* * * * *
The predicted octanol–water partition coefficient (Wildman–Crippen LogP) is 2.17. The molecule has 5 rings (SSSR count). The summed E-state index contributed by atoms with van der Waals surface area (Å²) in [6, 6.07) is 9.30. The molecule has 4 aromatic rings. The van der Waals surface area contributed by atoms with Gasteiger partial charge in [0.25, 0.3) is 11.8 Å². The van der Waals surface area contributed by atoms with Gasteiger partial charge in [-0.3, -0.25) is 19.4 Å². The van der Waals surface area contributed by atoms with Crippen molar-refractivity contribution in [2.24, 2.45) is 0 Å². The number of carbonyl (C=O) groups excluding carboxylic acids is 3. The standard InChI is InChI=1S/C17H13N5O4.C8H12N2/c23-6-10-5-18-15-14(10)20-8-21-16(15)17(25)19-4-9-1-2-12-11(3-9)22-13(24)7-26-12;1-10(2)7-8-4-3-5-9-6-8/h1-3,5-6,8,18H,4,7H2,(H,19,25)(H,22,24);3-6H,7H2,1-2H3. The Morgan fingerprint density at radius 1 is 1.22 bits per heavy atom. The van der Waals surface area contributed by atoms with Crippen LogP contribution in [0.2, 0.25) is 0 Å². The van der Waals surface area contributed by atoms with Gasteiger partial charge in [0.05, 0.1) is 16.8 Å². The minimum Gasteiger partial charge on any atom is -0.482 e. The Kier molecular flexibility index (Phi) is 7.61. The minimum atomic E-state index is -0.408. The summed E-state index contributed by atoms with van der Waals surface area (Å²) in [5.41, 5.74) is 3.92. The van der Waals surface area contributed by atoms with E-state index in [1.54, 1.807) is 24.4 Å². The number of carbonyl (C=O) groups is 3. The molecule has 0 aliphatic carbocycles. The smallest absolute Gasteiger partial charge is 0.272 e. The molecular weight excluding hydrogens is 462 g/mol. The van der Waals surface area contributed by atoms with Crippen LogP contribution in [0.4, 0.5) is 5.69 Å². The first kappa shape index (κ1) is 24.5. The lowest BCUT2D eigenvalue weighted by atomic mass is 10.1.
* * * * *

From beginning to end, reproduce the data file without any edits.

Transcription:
The predicted octanol–water partition coefficient (Wildman–Crippen LogP) is 2.17. The molecule has 5 rings (SSSR count). The summed E-state index contributed by atoms with van der Waals surface area (Å²) in [6, 6.07) is 9.30. The molecule has 4 aromatic rings. The van der Waals surface area contributed by atoms with Gasteiger partial charge in [0.25, 0.3) is 11.8 Å². The van der Waals surface area contributed by atoms with Gasteiger partial charge in [-0.3, -0.25) is 19.4 Å². The van der Waals surface area contributed by atoms with Crippen molar-refractivity contribution in [2.24, 2.45) is 0 Å². The number of carbonyl (C=O) groups excluding carboxylic acids is 3. The standard InChI is InChI=1S/C17H13N5O4.C8H12N2/c23-6-10-5-18-15-14(10)20-8-21-16(15)17(25)19-4-9-1-2-12-11(3-9)22-13(24)7-26-12;1-10(2)7-8-4-3-5-9-6-8/h1-3,5-6,8,18H,4,7H2,(H,19,25)(H,22,24);3-6H,7H2,1-2H3. The Morgan fingerprint density at radius 1 is 1.22 bits per heavy atom. The van der Waals surface area contributed by atoms with Crippen LogP contribution in [0.2, 0.25) is 0 Å². The van der Waals surface area contributed by atoms with Gasteiger partial charge in [0.05, 0.1) is 16.8 Å². The minimum Gasteiger partial charge on any atom is -0.482 e. The Kier molecular flexibility index (Phi) is 7.61. The minimum atomic E-state index is -0.408. The summed E-state index contributed by atoms with van der Waals surface area (Å²) in [5.41, 5.74) is 3.92. The van der Waals surface area contributed by atoms with E-state index in [1.54, 1.807) is 24.4 Å². The number of carbonyl (C=O) groups is 3. The molecule has 0 aliphatic carbocycles. The smallest absolute Gasteiger partial charge is 0.272 e. The molecular weight excluding hydrogens is 462 g/mol. The van der Waals surface area contributed by atoms with Crippen LogP contribution in [0.4, 0.5) is 5.69 Å². The first kappa shape index (κ1) is 24.5. The lowest BCUT2D eigenvalue weighted by atomic mass is 10.1.